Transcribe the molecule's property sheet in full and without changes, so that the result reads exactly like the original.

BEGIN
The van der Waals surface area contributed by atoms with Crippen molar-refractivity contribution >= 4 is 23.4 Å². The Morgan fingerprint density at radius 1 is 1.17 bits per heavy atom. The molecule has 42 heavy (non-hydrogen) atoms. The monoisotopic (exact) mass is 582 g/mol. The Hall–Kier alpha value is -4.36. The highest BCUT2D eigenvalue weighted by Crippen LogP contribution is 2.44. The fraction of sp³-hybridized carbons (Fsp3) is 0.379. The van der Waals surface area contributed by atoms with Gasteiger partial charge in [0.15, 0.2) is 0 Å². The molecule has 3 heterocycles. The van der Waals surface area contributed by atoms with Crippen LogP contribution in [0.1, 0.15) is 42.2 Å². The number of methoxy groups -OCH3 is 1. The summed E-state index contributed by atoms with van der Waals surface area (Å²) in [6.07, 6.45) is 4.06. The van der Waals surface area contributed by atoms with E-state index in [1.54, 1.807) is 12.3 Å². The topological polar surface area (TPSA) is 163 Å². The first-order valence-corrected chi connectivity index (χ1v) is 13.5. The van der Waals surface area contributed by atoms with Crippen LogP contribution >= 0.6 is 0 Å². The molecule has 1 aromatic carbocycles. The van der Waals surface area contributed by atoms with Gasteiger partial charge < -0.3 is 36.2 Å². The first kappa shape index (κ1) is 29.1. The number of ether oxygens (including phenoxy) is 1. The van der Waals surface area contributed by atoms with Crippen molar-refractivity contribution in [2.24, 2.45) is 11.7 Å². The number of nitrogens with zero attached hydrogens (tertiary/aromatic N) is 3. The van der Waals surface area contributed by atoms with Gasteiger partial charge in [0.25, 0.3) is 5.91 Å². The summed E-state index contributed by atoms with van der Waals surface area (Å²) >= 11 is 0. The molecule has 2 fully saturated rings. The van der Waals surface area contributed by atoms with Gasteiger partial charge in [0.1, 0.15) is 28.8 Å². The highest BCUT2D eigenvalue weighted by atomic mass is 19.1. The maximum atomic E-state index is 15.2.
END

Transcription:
The van der Waals surface area contributed by atoms with Crippen molar-refractivity contribution >= 4 is 23.4 Å². The Morgan fingerprint density at radius 1 is 1.17 bits per heavy atom. The molecule has 42 heavy (non-hydrogen) atoms. The monoisotopic (exact) mass is 582 g/mol. The Hall–Kier alpha value is -4.36. The highest BCUT2D eigenvalue weighted by Crippen LogP contribution is 2.44. The fraction of sp³-hybridized carbons (Fsp3) is 0.379. The van der Waals surface area contributed by atoms with Gasteiger partial charge in [0.15, 0.2) is 0 Å². The molecule has 3 heterocycles. The van der Waals surface area contributed by atoms with Crippen LogP contribution in [0.1, 0.15) is 42.2 Å². The number of methoxy groups -OCH3 is 1. The summed E-state index contributed by atoms with van der Waals surface area (Å²) in [6.07, 6.45) is 4.06. The van der Waals surface area contributed by atoms with E-state index in [1.54, 1.807) is 12.3 Å². The topological polar surface area (TPSA) is 163 Å². The first-order valence-corrected chi connectivity index (χ1v) is 13.5. The van der Waals surface area contributed by atoms with Crippen LogP contribution >= 0.6 is 0 Å². The molecule has 1 aromatic carbocycles. The van der Waals surface area contributed by atoms with Gasteiger partial charge < -0.3 is 36.2 Å². The first kappa shape index (κ1) is 29.1. The number of ether oxygens (including phenoxy) is 1. The van der Waals surface area contributed by atoms with Crippen molar-refractivity contribution in [2.24, 2.45) is 11.7 Å². The number of nitrogens with zero attached hydrogens (tertiary/aromatic N) is 3. The van der Waals surface area contributed by atoms with Gasteiger partial charge in [0.25, 0.3) is 5.91 Å². The summed E-state index contributed by atoms with van der Waals surface area (Å²) >= 11 is 0. The molecule has 2 fully saturated rings. The van der Waals surface area contributed by atoms with Gasteiger partial charge in [0.1, 0.15) is 28.8 Å². The highest BCUT2D eigenvalue weighted by atomic mass is 19.1. The maximum atomic E-state index is 15.2.